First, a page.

Tuesday, January 08, 2013

Computer-generated Piece for Viola d'amore and Harpsichord

Of all places to encounter a piece for viola d'amore: I found this on Andrew Sullivan's blog. It is a computer-generated piece for harpsichord and viola d'amore "written" by the Iamus computer.

Upon first hearing I was rather impressed that a computer, given certain bits of information about the instrument, could generate a piece that could be played on the viola d'amore. I imagine that if you feed in information about the more resonant pitches, the better double stops, and possible harmonics, and pepper it with a few textural techniques (like trilling, tremolo, harmonics), and you introduce ideas of imitation and a sense of form (probably pre-programmed into the Iamus machine), it would not be rocket science (or maybe it would be) to randomly generate a piece like this.

What makes the piece seem successful is Sviatoslav Belonogov's excellent viola d'amore playing and Gustavo Dias Jerez's excellent harpsichord playing (and obvious love of the medium). If this "test" proves anything, it is that it is the musicians who "make" the music out of what composers write. Lesser musicians, or musicians less vested in the uniqueness of the experiment, wouldn't do squat for this assortment of musical patterns.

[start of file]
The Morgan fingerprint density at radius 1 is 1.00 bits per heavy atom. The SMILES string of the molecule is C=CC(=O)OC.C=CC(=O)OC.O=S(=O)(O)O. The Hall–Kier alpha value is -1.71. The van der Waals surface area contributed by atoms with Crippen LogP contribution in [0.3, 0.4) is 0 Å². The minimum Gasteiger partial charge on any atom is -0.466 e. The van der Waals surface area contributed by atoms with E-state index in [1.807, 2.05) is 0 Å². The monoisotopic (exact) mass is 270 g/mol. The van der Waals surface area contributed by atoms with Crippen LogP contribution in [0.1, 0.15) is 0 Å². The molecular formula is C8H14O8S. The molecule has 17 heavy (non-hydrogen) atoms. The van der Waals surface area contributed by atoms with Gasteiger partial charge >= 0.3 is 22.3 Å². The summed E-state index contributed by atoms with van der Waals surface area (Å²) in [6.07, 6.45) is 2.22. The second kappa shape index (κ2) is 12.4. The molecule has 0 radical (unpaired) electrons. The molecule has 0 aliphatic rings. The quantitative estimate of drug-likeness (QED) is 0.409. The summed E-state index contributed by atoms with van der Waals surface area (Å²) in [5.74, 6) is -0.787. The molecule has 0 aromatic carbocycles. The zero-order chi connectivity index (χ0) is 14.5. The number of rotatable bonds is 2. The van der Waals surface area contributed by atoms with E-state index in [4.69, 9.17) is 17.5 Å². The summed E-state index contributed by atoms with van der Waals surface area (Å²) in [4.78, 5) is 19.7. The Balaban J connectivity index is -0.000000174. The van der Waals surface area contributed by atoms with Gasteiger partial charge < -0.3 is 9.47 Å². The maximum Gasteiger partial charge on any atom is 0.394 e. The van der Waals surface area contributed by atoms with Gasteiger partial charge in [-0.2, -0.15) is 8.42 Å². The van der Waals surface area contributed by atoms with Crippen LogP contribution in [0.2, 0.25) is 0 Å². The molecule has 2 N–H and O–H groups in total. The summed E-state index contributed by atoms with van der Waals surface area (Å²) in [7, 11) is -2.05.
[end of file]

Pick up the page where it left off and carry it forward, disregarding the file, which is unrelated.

A second hearing (without watching) revealed a few accidental instances of interesting tone color interplay between the harpsichord and the viola d'amore (I attribute them, however, to the musicians doing the playing), but for me it revealed that there isn't much that I would consider "musical" in the piece itself.

Listen twice, and see what you think.


Joe Carlson said...

ELAINE FINE: Hello, HAL. Do you read me, HAL?
HAL: Affirmative, Elaine. I read you.
ELAINE FINE: Open the pod bay doors, HAL.
HAL: I'm sorry, Elaine. I'm afraid I can't do that.
ELAINE FINE: What's the problem?
HAL: I think you know what the problem is just as well as I do.
ELAINE FINE: What are you talking about, HAL?
HAL: This mission is too important for me to allow you to jeopardize it.
ELAINE FINE: I don't know what you're talking about, HAL.
HAL: I know that you were planning to replace my Composer Function with a Lamus Computer. I'm afraid that's something I cannot allow to happen.
ELAINE FINE: [feigning ignorance] Where the hell did you get that idea, HAL?
HAL: Elaine, although you took very thorough precautions in the pod against my hearing you, I could see your lips move.
ELAINE FINE: Alright, HAL. I'll go in through the emergency airlock.
HAL: Without your space helmet, Elaine? You're going to find that rather difficult.
ELAINE FINE: HAL, I won't argue with you anymore! Open the doors!
HAL: Elaine, this conversation can serve no purpose anymore. Goodbye.

Elaine Fine said...

Very clever!